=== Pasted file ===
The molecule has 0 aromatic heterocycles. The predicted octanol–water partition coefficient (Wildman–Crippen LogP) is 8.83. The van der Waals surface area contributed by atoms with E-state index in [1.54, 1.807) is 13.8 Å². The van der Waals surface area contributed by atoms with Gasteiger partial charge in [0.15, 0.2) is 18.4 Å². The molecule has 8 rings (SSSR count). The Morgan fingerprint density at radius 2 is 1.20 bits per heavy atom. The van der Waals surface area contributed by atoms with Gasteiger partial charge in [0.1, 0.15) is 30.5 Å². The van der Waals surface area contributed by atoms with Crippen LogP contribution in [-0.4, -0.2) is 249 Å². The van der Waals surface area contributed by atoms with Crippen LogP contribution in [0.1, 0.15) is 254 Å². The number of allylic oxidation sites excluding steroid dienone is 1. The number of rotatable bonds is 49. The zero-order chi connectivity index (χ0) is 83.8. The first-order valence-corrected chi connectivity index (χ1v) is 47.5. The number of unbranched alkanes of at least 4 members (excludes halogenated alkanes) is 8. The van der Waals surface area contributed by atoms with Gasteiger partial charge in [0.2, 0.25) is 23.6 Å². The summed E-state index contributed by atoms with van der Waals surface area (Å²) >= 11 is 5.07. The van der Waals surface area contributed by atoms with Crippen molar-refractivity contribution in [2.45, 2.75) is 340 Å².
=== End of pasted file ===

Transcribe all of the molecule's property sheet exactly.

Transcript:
The molecule has 0 aromatic heterocycles. The predicted octanol–water partition coefficient (Wildman–Crippen LogP) is 8.83. The van der Waals surface area contributed by atoms with E-state index in [1.54, 1.807) is 13.8 Å². The van der Waals surface area contributed by atoms with Gasteiger partial charge in [0.15, 0.2) is 18.4 Å². The molecule has 8 rings (SSSR count). The Morgan fingerprint density at radius 2 is 1.20 bits per heavy atom. The van der Waals surface area contributed by atoms with Gasteiger partial charge in [0.1, 0.15) is 30.5 Å². The van der Waals surface area contributed by atoms with Crippen LogP contribution in [-0.4, -0.2) is 249 Å². The van der Waals surface area contributed by atoms with Crippen LogP contribution in [0.1, 0.15) is 254 Å². The number of allylic oxidation sites excluding steroid dienone is 1. The number of rotatable bonds is 49. The zero-order chi connectivity index (χ0) is 83.8. The first-order valence-corrected chi connectivity index (χ1v) is 47.5. The number of unbranched alkanes of at least 4 members (excludes halogenated alkanes) is 8. The van der Waals surface area contributed by atoms with Gasteiger partial charge in [0.2, 0.25) is 23.6 Å². The summed E-state index contributed by atoms with van der Waals surface area (Å²) >= 11 is 5.07. The van der Waals surface area contributed by atoms with Crippen molar-refractivity contribution in [2.45, 2.75) is 340 Å².